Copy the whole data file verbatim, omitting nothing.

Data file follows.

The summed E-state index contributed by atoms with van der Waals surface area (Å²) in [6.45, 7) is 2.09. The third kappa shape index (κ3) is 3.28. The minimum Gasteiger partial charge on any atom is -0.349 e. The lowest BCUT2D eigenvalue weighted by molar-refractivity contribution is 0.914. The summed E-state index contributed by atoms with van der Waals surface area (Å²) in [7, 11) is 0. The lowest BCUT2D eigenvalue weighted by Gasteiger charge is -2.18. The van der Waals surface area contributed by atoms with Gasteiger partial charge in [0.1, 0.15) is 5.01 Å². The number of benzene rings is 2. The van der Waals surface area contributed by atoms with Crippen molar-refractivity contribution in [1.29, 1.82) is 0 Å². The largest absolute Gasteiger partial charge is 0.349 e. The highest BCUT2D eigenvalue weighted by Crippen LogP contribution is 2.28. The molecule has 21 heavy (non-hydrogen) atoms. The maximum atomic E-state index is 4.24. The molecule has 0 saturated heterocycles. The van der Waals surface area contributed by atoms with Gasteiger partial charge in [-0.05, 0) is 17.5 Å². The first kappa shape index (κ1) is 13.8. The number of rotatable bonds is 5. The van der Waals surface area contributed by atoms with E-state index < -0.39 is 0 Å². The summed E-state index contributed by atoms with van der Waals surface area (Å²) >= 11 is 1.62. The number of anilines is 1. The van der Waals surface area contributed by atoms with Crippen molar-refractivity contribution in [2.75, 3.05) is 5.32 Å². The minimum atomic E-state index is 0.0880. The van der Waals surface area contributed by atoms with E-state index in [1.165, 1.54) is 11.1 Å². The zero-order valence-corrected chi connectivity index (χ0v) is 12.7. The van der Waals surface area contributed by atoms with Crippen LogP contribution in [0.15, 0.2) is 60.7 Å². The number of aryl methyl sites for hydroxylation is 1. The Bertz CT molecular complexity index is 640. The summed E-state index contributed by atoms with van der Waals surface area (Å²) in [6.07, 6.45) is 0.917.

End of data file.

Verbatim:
The summed E-state index contributed by atoms with van der Waals surface area (Å²) in [6.45, 7) is 2.09. The third kappa shape index (κ3) is 3.28. The minimum Gasteiger partial charge on any atom is -0.349 e. The lowest BCUT2D eigenvalue weighted by molar-refractivity contribution is 0.914. The summed E-state index contributed by atoms with van der Waals surface area (Å²) in [7, 11) is 0. The lowest BCUT2D eigenvalue weighted by Gasteiger charge is -2.18. The van der Waals surface area contributed by atoms with Gasteiger partial charge in [0.1, 0.15) is 5.01 Å². The number of benzene rings is 2. The van der Waals surface area contributed by atoms with Crippen molar-refractivity contribution in [1.29, 1.82) is 0 Å². The largest absolute Gasteiger partial charge is 0.349 e. The highest BCUT2D eigenvalue weighted by Crippen LogP contribution is 2.28. The molecule has 21 heavy (non-hydrogen) atoms. The maximum atomic E-state index is 4.24. The molecule has 0 saturated heterocycles. The van der Waals surface area contributed by atoms with Gasteiger partial charge in [-0.05, 0) is 17.5 Å². The first kappa shape index (κ1) is 13.8. The number of rotatable bonds is 5. The van der Waals surface area contributed by atoms with E-state index < -0.39 is 0 Å². The summed E-state index contributed by atoms with van der Waals surface area (Å²) >= 11 is 1.62. The number of anilines is 1. The van der Waals surface area contributed by atoms with Crippen molar-refractivity contribution in [2.75, 3.05) is 5.32 Å². The minimum atomic E-state index is 0.0880. The van der Waals surface area contributed by atoms with E-state index in [1.165, 1.54) is 11.1 Å². The zero-order valence-corrected chi connectivity index (χ0v) is 12.7. The van der Waals surface area contributed by atoms with Crippen LogP contribution in [0.15, 0.2) is 60.7 Å². The number of aryl methyl sites for hydroxylation is 1. The Bertz CT molecular complexity index is 640. The summed E-state index contributed by atoms with van der Waals surface area (Å²) in [6.07, 6.45) is 0.917.